IRVING — A former Pentagon official who pushed for the repeal of the U.S. military’s ‘Don’t Ask, Don’t Tell’ policy has been named the next president of the Boy Scouts of America.
Robert Gates served as the Secretary of Defense under then-President George W. Bush beginning in 2006 and stayed on board for part of Barack Obama’s first term. Prior to his appointment, he served 26 years in the CIA–his latter years as Director of Central Intelligence.
During his tenure as Secretary of Defense, Gates advocated for the repeal of Don’t Ask, Don’t Tell–which barred open homosexuality in the military–and expressed his agreement with Obama’s push to do away with the law.
“I fully support the president’s decision,” he told reporters in 2010. “The question before us is not whether the military prepares to make this change, but how we … best prepare for it. We have received our orders from the commander in chief and we are moving out accordingly.”
He testified about the matter before a Senate panel in February of that same year, and the Department of Defense issued a news release that both he and Mike Mullen, the chairman of the Joint Chiefs of Staff, would express their support for the repeal.
“A strong majority of [soldiers] who answered [a government] survey—more than two thirds—do not object to gays and lesbians serving openly in uniform,” Gates said in the release. “The findings suggest that for large segments of the military—with the exception of some combat specialties—the repeal of Don’t Ask, Don’t Tell, though potentially disruptive in the short term, would not be the wrenching, traumatic change that many have feared and predicted.”
On Wednesday, the Boy Scouts of America (BSA) announced the appointment of Gates as the organization’s next president. Gates, an Eagle Scout, will still need to be approved by the national council.
“There is no finer program for preparing American boys for citizenship and leadership than the Boy Scouts of America,” he remarked in a written statement. “As an Eagle Scout, I know firsthand how impactful this program can be, and I believe its mission is more important today than ever before.”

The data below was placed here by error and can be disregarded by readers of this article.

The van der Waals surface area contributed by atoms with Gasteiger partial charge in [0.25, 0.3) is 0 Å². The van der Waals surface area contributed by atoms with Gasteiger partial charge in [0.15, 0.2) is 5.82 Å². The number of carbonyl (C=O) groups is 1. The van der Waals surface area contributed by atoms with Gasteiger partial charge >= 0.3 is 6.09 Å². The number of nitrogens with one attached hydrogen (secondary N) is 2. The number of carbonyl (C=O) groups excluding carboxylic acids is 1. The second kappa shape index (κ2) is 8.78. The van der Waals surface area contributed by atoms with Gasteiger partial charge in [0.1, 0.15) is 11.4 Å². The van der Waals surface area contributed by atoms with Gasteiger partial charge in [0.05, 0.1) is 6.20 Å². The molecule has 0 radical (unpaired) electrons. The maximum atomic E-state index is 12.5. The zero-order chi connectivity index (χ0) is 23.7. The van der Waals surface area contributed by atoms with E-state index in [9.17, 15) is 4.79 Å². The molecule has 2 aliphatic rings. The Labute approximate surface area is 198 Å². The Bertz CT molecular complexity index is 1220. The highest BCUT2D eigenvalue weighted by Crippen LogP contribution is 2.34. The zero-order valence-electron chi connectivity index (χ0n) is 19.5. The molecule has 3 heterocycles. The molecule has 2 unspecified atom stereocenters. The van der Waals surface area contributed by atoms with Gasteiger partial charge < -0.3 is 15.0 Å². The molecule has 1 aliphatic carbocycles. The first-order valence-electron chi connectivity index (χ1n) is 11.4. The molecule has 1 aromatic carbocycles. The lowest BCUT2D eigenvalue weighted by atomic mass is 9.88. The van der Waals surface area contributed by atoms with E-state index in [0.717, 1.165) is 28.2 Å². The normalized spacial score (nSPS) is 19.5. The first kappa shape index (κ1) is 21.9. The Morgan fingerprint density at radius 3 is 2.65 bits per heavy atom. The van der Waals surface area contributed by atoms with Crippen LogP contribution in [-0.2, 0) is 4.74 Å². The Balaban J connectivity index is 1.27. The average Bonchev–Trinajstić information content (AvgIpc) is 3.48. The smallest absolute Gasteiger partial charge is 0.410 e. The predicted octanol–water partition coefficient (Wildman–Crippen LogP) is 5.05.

“I am honored to take on this role and look forward to working on behalf of the millions of youth and adult members who make Scouting what it is today—an organization providing life-changing opportunities to today’s youth,” Gates continued.
BSA Chief Wayne Brock likewise released comments surrounding Gates’ appointment.
“Our country and its young people need Scouting, and Boy Scouts of America is honored to have Dr. Gates serve on our National Executive Board as the national president-elect,” he said. “I believe Dr. Gates’ vision and passion for Scouting will continue to allow the BSA to focus on delivering the nation’s foremost youth program of character development and values-based leadership training to the young people of this nation.”
As previously reported, this past May, BSA voted to alter its 22-year-old policy, which bans “open or avowed homosexuals or who engage in behavior that would become a distraction to the mission of the BSA.” A number of churches nationwide have discontinued their association with BSA because of the decision.
“It is extremely sad,” stated Pastor Ernest Easley of Roswell Street Baptist Church in Marietta, Georgia. “I’d never dreamed that I’d be standing in front of a group preaching on Sunday, encouraging parents to pull kids out of Boy Scouts of America.”
“If we’re a church that affirms God’s word as the inerrant word of God that we’re going to live by, that we’re going to raise our families by, that we’re going to do church by, then it may be sad, but it’s a simple decision,” he continued. “We are not going to put our arms around organizations that openly oppose the moral guidelines taught in God’s word.”
Gates, if ultimately approved, will begin serving in May 2014. He currently serves as chancellor of College of William and Mary in Virginia.